I admit it. I'm the resident country music fan in this office (you may not have known this, but does it surprise you? I think probably not). And sometimes I feel a little out of place-- not because the people here make me feel that way, and not because I don't enjoy this indie rock thing, but because I don't know much about it. What good am I to an indie rock label?
I can't answer that definitely, but here's what I've learned so far.
Music is business. You can love it or hate it. You can claim all you want that music is NOT product, bands aren't brands, it's all about the ART. Unless you're sitting in your basement with a guitar and no intention of ever coming up, music is still business, and marketing, promotion, and management skills transcend genre. Since I'm here to learn about the music industry on a more hands-on level, I think we can agree that it doesn't matter that indie rock isn't my first musical love. I could be here working with rap or R&B, and I'd still be learning many of the same things.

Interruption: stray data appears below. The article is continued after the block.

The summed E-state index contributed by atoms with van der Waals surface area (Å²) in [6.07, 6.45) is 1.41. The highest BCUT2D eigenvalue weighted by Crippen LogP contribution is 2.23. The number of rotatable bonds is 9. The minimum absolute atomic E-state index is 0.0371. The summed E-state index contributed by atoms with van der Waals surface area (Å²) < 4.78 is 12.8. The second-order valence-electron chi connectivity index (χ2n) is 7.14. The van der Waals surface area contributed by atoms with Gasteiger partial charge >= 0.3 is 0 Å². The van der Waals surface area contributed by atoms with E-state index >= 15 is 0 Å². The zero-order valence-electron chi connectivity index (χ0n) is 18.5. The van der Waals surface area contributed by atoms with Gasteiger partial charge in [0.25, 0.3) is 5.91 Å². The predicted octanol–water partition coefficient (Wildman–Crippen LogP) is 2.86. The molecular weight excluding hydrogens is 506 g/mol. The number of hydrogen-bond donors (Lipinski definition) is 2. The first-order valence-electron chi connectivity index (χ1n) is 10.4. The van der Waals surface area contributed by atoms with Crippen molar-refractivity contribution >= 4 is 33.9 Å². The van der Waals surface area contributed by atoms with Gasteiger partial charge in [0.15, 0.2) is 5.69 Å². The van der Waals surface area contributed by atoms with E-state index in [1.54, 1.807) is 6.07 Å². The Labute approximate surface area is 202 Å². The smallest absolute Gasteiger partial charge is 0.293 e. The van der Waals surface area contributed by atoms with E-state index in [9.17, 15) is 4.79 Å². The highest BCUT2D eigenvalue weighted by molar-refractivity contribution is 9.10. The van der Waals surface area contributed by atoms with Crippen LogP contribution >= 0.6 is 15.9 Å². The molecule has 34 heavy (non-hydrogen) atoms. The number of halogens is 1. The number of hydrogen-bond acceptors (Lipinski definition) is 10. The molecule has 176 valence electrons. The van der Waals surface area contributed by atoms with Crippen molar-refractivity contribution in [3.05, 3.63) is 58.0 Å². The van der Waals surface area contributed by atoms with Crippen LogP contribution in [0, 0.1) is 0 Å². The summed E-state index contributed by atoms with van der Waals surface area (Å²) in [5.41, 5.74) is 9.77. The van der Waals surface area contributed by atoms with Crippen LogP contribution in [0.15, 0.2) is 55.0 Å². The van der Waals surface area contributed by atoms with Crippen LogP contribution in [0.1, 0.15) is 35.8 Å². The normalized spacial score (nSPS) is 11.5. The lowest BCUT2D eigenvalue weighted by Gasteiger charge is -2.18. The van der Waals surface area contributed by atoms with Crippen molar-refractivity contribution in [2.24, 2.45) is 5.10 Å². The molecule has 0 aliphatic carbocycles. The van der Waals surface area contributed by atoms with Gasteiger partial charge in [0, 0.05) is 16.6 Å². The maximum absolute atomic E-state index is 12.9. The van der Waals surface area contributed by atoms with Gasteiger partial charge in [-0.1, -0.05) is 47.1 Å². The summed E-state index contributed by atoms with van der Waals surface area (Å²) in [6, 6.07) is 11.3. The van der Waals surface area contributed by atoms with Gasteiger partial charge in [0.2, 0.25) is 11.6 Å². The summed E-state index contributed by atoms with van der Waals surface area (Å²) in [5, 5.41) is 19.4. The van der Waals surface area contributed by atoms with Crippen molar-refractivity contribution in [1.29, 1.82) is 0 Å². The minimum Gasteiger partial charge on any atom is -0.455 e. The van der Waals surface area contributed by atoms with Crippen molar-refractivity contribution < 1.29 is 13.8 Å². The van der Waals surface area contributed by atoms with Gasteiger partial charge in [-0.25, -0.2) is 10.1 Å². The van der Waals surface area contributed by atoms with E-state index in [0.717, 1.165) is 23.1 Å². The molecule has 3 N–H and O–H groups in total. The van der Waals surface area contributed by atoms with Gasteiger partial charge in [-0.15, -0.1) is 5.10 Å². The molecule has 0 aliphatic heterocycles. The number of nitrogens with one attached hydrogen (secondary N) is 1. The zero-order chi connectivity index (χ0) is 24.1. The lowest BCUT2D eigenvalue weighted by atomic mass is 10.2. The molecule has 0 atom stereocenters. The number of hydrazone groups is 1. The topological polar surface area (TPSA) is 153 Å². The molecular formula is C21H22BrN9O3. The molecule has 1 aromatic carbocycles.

I'm 22, and that alone gives me more expertise about current marketing strategies than some people who have been in the business for years. It seems like most new music is marketed to the 30 and under crowd (obviously with some exceptions), and people in my particular age group have grown up with the internet, and the social marketing craziness. We have ALWAYS had MTV and CMT. We inherently get it. We also know it's not new anymore, which gives us the ability to look beyond it. One of us is going to find the key soon, and it will be something no one, especially the major label dinosaurs, expected.
Key or no key, there will never be a magic answer. Big breaks are called breaks for a reason-- some people find their success the first year out, some people spend 15 years in undeserved obscurity before gaining much sought-after recognition. Nothing will ever happen if you're not out there doing your thing, but nothing might happen even if you are. Opportunity meets preparation was never more true.